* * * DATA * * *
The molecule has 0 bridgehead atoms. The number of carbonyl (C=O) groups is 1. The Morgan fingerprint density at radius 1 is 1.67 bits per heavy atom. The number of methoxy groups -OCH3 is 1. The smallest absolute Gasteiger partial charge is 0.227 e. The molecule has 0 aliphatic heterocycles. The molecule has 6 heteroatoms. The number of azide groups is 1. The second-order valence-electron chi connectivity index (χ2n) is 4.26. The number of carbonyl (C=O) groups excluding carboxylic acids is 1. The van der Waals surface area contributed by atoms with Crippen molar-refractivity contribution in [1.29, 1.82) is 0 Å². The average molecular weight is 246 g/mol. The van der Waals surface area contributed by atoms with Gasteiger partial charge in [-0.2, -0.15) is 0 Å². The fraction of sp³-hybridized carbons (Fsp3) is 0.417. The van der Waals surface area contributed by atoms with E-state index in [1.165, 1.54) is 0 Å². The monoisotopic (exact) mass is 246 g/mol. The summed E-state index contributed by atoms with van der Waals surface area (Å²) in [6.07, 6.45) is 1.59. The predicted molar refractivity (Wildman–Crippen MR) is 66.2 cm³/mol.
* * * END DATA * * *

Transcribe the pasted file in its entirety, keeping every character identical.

The molecule has 0 bridgehead atoms. The number of carbonyl (C=O) groups is 1. The Morgan fingerprint density at radius 1 is 1.67 bits per heavy atom. The number of methoxy groups -OCH3 is 1. The smallest absolute Gasteiger partial charge is 0.227 e. The molecule has 0 aliphatic heterocycles. The molecule has 6 heteroatoms. The number of azide groups is 1. The second-order valence-electron chi connectivity index (χ2n) is 4.26. The number of carbonyl (C=O) groups excluding carboxylic acids is 1. The van der Waals surface area contributed by atoms with Crippen molar-refractivity contribution in [1.29, 1.82) is 0 Å². The average molecular weight is 246 g/mol. The van der Waals surface area contributed by atoms with Gasteiger partial charge in [-0.2, -0.15) is 0 Å². The fraction of sp³-hybridized carbons (Fsp3) is 0.417. The van der Waals surface area contributed by atoms with E-state index in [1.165, 1.54) is 0 Å². The monoisotopic (exact) mass is 246 g/mol. The summed E-state index contributed by atoms with van der Waals surface area (Å²) in [6.07, 6.45) is 1.59. The predicted molar refractivity (Wildman–Crippen MR) is 66.2 cm³/mol.